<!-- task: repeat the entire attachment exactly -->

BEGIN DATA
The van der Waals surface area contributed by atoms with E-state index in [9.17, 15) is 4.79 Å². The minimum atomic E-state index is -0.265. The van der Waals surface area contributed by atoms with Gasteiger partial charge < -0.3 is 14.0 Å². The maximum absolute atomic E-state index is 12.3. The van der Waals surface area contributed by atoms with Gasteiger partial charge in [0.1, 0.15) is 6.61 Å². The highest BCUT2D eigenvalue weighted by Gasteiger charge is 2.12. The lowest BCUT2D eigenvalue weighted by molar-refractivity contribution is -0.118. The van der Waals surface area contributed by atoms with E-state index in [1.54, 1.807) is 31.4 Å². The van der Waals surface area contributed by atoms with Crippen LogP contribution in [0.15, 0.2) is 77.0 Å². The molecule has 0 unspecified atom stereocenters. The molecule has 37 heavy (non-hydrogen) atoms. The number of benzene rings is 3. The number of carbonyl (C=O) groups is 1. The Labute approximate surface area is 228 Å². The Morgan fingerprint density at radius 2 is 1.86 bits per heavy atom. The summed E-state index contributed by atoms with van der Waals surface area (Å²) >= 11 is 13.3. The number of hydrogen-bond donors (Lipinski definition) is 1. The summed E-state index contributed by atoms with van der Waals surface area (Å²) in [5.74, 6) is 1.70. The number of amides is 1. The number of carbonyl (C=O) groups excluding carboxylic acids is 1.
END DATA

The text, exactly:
The van der Waals surface area contributed by atoms with E-state index in [9.17, 15) is 4.79 Å². The minimum atomic E-state index is -0.265. The van der Waals surface area contributed by atoms with Gasteiger partial charge < -0.3 is 14.0 Å². The maximum absolute atomic E-state index is 12.3. The van der Waals surface area contributed by atoms with Gasteiger partial charge in [0.1, 0.15) is 6.61 Å². The highest BCUT2D eigenvalue weighted by Gasteiger charge is 2.12. The lowest BCUT2D eigenvalue weighted by molar-refractivity contribution is -0.118. The van der Waals surface area contributed by atoms with E-state index in [1.54, 1.807) is 31.4 Å². The van der Waals surface area contributed by atoms with Crippen LogP contribution in [0.15, 0.2) is 77.0 Å². The molecule has 0 unspecified atom stereocenters. The molecule has 37 heavy (non-hydrogen) atoms. The number of benzene rings is 3. The number of carbonyl (C=O) groups is 1. The Labute approximate surface area is 228 Å². The Morgan fingerprint density at radius 2 is 1.86 bits per heavy atom. The summed E-state index contributed by atoms with van der Waals surface area (Å²) >= 11 is 13.3. The number of hydrogen-bond donors (Lipinski definition) is 1. The summed E-state index contributed by atoms with van der Waals surface area (Å²) in [5.74, 6) is 1.70. The number of amides is 1. The number of carbonyl (C=O) groups excluding carboxylic acids is 1.